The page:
“Let us take, for example, a manufacture the object of which appears frivolous, but that has merited more than once that we have noted the details with a sort of admiration, I mean the fabrication of pins. Let the most industrious worker, but still a novice in their trade, wish to give himself up to it, he could perhaps manage to make in a day only a single pin, and certainly not as many as twenty, so diverse and multiplied are the are the labors demanded by a pin! He thus needs to divide the labor, first separate this trade from all the others; he must then follow, with all the details that they demand, so many individual trades; then finally he must create, to speed up the whole of the work, the play and movement of the machines: such is, in fact, that art today. One man draws out the brass wire, another straightens it, another cuts it, farther along one sharpens the point, and then one prepares the end that must receive the head. To shape that head requires two or three distinct manipulations; to place it is a new occupation; to whiten the pins is another; it is even a trade to line them up on the paper. In the end, eighteen operations make up the grand art of making a pin.

“In several manufactories, these eighteen operations are almost all executed by different hands. However, I have seen one manufactory of this sort, which employed only ten men, some of whom, consequently, performed two or three distinct manipulations. The establishment was poor, and as a result poorly provided with the necessary machines; but their zeal sometimes made up for it all, and the common labor gave them about twelve pounds of middle-sized pins each day. Now the point being made up of four thousand pins, it follows that more than forty-eight thousand pins came each day from the hands of ten persons, and that each of these workers, doing a tenth of the general labor, must be considered individually as the artisan of four thousand eight hundred pins per day.”

Now here is the example supposed by J.-B. Say:

“The division of labor seems to have been pushed even farther in the fabrication of playing cards. It is not even the same workers who prepare the paper of which the cards are made, nor the colors with which they are printed; and by only paying attention to the single use of these materials, we will find that a deck of cards is the result of several operations, each of which occupies a distinct series of workers, male or female, who always apply themselves to the same operation. It is different persons, and always the same, who skim off the lumps and blockages that are found in the paper and harm the equality of thickness; the same who glue together the three sheets of paper of which the cardstock is made and put them in the press; the same who color the side destined to form the back of the cards; the same who print in black the outline of the figures; other workers print the colors of the same figures; others dry the cardstock at the stove once it has been printed; once they are printed, other are occupied smoothing them on both sides. It is one particular occupation that cuts them with equal dimensions; it is another to assemble them to form packs; another still to print the wrappers for the packs, and yet another to pack them; without counting the functions of those persons responsible for sales and purchases, for paying the workers and keeping records. In the end, if we are to believe the people in that trade, each card, one little bit of cardstock that will fit in the hand, before being in a saleable state, is subject to not less than 70 different operations, which could all be the object of the labor a different sort of workers. And if there are not 70 series of workers in each card factory, it is because the division of labor has not been pushed as far as it could be, and because the same worker is responsible for two, three, or four distinct operations.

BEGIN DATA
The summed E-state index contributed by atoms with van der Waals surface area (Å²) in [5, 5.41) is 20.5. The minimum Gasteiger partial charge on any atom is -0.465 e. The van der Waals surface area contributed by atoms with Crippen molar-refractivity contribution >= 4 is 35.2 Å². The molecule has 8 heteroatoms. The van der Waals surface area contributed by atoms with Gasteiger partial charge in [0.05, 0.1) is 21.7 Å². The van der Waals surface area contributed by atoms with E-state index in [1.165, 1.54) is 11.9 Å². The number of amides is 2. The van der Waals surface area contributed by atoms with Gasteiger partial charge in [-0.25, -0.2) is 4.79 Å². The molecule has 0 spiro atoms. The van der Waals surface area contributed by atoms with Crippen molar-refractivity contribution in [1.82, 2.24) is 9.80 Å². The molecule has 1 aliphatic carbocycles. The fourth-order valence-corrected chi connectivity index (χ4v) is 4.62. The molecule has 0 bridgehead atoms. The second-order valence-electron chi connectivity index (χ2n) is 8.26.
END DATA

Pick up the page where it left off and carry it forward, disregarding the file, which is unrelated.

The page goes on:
“The influence of the division [partage] of occupations is immense. I have seen a factory for playing cards where thirty workers produce 30,500 cards each day, that is to say more than 500 cards per worker, and we can assume that if each of these workers found themselves obliged to do all the operations by themselves, and even supposing them practiced in their art, they would perhaps not finish two cards in a day and consequently, instead of producing 15,500 cards, they would only make 60.”

It is thus that two of the founders of political economy accounted for the division of labor and its effects: I will later [   ] what is false and puerile in their [account].

  1. But, what is, according to A. Smith and J.-B. Say, the reason for that prodigious multiplication of one single product, by a wisely combined division of labor?